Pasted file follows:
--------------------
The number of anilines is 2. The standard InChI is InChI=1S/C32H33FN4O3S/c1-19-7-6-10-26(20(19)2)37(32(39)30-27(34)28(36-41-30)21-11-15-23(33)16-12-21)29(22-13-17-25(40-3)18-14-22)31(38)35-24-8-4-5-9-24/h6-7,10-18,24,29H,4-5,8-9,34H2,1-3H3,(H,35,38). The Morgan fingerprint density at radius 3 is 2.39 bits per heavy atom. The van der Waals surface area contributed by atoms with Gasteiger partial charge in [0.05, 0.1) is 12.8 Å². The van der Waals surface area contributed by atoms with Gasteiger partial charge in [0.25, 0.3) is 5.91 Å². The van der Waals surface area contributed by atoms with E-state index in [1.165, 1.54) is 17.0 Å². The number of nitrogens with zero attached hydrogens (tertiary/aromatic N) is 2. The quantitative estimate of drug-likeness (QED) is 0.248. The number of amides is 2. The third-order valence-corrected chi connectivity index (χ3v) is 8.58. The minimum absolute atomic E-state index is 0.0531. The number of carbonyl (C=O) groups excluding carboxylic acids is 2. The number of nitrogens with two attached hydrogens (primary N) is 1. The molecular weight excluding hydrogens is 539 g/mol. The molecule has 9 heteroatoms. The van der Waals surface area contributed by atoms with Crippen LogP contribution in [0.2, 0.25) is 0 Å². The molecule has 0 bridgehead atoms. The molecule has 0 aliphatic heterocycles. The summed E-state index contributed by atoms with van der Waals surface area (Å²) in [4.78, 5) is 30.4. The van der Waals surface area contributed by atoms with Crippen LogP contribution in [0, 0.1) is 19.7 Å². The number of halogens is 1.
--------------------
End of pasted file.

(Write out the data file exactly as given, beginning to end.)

The number of anilines is 2. The standard InChI is InChI=1S/C32H33FN4O3S/c1-19-7-6-10-26(20(19)2)37(32(39)30-27(34)28(36-41-30)21-11-15-23(33)16-12-21)29(22-13-17-25(40-3)18-14-22)31(38)35-24-8-4-5-9-24/h6-7,10-18,24,29H,4-5,8-9,34H2,1-3H3,(H,35,38). The Morgan fingerprint density at radius 3 is 2.39 bits per heavy atom. The van der Waals surface area contributed by atoms with Gasteiger partial charge in [0.05, 0.1) is 12.8 Å². The van der Waals surface area contributed by atoms with Gasteiger partial charge in [0.25, 0.3) is 5.91 Å². The van der Waals surface area contributed by atoms with E-state index in [1.165, 1.54) is 17.0 Å². The number of nitrogens with zero attached hydrogens (tertiary/aromatic N) is 2. The quantitative estimate of drug-likeness (QED) is 0.248. The number of amides is 2. The third-order valence-corrected chi connectivity index (χ3v) is 8.58. The minimum absolute atomic E-state index is 0.0531. The number of carbonyl (C=O) groups excluding carboxylic acids is 2. The number of nitrogens with two attached hydrogens (primary N) is 1. The molecular weight excluding hydrogens is 539 g/mol. The molecule has 9 heteroatoms. The van der Waals surface area contributed by atoms with Crippen LogP contribution in [0.2, 0.25) is 0 Å². The molecule has 0 bridgehead atoms. The molecule has 0 aliphatic heterocycles. The summed E-state index contributed by atoms with van der Waals surface area (Å²) in [4.78, 5) is 30.4. The van der Waals surface area contributed by atoms with Crippen LogP contribution in [0, 0.1) is 19.7 Å². The number of halogens is 1.